Miss Dior Exhibit - In My Opinion


If you follow Elysian Mind for a while, 
you may know that I recently paid a visit to Shanghai for a little #interfriendtion trip.
Before the trip, I have heard so many amazing compliments about this exhibition from my Shanghai friends, so I could not wait to discover the secret of Miss Dior myself.
And now, I am offering you a closer look at the exhibition; 
plus, a few random thoughts of my own after the visit.




It was a gloomy day, seemingly the rain was going to pour down at any second. In spite of this dreary weather, enthusiasm from the spectators still crowded the whole gallery.


(Left) the invitation of the exhibition,
 with the scent of Miss Dior perfume lingers on it.
(Right) a huge photograph of Christian Dior at the front of the gallery.


Part I: The Coutures















Forgive me for bluntly cutting this exhibition in half, because it can be better explained by it. When I first stepped into the gallery, there were several impressive vintage haute couture pieces that drawn my attention right on them. 
So the first segment was "The coutures"

This was the first time I've ever seen The "Bar" suit (New Look) in person. More excitingly, the authentic sketch of this look, which was drawn by Mr. Christina Dior himself in 1947, was displayed right besides it. I was deep-seatedly daunted by the majesty of the real piece, so legendary and timeless. 

Expect the oldies, there were also some new couture pieces designed by Raf Simons, for instance three dresses from his 2012's SS couture collections was shown. Admittedly, I prefer John Galliano's crazy imaginations over Raf Simons' rather dull and plain work. Raf is too uptight as a fashion designer.


Part II: The inspirations and the inspired


The stairs replicated the real stairs at 30th Avenue Montaigne
(Mr. Dior's house)



Evolution


Cute little stages for Dior fragrances


An overview of the exhibit


Contemporary works at the first floor
Every little light bulb was an empty bottle of J'adore!!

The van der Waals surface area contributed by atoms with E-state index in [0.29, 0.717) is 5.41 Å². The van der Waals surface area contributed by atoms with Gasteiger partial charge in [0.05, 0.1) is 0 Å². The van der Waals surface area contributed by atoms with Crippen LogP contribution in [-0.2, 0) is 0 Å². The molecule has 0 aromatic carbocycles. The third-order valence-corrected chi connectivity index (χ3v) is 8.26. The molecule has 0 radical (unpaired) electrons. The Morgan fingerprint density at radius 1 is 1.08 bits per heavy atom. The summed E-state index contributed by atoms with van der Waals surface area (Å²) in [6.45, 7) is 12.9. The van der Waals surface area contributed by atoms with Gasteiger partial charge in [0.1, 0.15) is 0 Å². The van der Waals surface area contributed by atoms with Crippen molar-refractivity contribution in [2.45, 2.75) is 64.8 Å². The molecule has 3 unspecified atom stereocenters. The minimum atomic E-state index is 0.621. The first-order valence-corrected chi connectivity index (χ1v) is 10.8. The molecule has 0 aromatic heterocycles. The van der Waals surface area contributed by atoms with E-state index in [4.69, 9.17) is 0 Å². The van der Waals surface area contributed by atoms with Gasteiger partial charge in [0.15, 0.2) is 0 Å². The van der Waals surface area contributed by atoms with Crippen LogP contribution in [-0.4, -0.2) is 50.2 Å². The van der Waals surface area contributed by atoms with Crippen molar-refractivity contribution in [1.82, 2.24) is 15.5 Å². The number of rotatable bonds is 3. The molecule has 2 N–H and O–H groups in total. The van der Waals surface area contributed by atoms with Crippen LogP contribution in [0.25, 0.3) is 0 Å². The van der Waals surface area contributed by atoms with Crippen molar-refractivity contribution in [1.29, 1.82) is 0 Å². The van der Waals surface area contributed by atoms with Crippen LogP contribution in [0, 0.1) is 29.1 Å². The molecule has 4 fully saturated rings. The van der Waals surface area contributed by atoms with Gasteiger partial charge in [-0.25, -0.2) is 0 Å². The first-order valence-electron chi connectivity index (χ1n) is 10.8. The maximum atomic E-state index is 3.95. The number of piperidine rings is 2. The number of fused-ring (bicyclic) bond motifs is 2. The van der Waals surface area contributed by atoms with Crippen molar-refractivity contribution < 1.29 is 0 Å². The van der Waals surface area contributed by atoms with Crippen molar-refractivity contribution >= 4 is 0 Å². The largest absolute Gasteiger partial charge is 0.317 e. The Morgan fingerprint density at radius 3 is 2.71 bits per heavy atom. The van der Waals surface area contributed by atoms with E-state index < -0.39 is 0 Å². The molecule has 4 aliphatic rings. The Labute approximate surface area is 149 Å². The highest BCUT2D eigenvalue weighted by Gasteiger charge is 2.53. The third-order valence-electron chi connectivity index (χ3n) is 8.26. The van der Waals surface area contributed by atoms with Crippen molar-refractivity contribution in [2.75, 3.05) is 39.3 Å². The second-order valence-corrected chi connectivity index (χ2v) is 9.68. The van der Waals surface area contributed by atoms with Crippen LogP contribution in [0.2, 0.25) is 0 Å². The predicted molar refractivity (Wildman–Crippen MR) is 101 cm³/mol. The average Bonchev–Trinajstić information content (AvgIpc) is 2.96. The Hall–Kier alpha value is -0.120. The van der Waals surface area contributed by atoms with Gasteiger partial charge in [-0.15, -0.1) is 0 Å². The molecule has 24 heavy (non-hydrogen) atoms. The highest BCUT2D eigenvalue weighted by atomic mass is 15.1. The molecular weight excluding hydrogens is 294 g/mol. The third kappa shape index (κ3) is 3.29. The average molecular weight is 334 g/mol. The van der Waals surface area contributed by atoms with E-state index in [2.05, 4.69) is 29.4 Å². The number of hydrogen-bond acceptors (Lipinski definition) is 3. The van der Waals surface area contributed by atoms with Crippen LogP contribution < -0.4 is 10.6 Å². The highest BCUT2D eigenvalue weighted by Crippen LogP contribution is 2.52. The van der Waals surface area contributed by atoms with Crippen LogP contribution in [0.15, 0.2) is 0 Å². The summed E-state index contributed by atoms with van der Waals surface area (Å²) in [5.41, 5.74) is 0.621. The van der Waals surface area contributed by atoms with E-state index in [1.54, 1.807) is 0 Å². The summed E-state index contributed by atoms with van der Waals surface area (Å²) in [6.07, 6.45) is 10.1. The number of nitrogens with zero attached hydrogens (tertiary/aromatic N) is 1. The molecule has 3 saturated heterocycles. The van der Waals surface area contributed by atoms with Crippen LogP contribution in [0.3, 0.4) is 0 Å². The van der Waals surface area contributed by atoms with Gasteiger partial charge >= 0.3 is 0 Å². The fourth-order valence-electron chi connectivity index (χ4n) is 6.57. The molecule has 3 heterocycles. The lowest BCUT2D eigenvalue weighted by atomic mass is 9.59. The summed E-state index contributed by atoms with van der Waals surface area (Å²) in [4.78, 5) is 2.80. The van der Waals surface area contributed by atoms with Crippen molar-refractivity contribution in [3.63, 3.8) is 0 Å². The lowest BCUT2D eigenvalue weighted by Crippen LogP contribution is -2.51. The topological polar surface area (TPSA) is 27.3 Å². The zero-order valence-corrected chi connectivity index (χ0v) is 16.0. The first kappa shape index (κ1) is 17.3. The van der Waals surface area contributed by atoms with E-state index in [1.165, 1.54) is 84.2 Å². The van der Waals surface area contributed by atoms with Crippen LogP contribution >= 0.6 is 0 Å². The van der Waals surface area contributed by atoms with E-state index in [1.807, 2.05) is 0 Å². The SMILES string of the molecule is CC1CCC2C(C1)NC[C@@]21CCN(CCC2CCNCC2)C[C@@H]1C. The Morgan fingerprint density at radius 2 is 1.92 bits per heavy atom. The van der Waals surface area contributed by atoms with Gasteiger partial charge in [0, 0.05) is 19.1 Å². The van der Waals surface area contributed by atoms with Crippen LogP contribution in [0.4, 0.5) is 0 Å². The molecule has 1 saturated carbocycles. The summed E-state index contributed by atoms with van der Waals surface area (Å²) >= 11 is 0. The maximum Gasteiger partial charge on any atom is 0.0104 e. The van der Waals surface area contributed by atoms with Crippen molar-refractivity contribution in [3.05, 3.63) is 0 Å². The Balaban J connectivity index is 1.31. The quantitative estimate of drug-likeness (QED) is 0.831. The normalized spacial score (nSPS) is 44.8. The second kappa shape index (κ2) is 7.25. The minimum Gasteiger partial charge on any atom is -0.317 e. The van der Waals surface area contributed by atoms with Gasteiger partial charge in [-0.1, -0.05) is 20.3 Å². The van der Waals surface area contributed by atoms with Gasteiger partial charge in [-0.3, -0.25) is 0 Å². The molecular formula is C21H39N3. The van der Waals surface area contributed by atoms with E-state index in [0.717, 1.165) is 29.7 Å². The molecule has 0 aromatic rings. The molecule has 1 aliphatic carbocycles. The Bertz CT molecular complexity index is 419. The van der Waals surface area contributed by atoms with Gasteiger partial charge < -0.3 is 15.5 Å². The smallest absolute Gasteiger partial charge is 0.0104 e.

Artwork inspired by the bow on the neck of Miss Dior


Oil painting inspired by the rich floral scent of Miss Dior


Texture inspired by the Houndstooth patterns.




THE Miss Dior - Natalie Portman

The second segment includes stuffs which inspired Christian Dior to create this fragrance, and the arts that was inspired by Miss Dior. 

On the second floor (forgive my lack of pictures, because photographs were not allowed to be taken) was a bunch of paintings, sculptures, sketches, and even music sheets that were the inspirations to Miss Dior. Those relics were actually possessed by Mr. Dior, and was displayed in his office during the 40s and 50s. 

Back on the first floor were art pieces from all over the world that took inspirations from Miss Dior. They incorporated the essence of this perfume, such as the bow, the fan, the floral scent, and the Houndstooth patterns into their own art. 

Moreover, there were another group of people that was inspired by Miss Dior -- Celebrities. Jennifer Lawrence, Natalie Portman, and Charlize Theron, their stories with Dior was also a part of the displays on the wall.


After the visit, I couldn't help but wonder, what was the point of putting out a show like this? The mighty scale, the expenses of inviting celebrities, and the costly showpieces would charge a unreasonable amount of fortune. But still, designer houses like Chanel and Dior are quite fond of exhibiting their accomplishments. Dior's Petite theater at Chengdu; Chanel's No.5 exposition at Palais De Tokyo of Paris; Ferragamo's The amazing shoemaker exhibit at Florence, etc. the amount of those exhibitions are unimaginatively countless. 

Are these shows merely just showing-off?

For me, I do partially agree to this statement. You know the saying "if you've got it, flaunt it". One of the drives for exhibiting is to flaunt the legacy of the brand to the world and their competitors. Nonetheless, it's also a kind of promotion. Like a woman and her pheromone, the allure of profound history can always attract more potential costumers. If they are interested in the brand's culture, they must be interested in buying them too. 
I am the perfect example.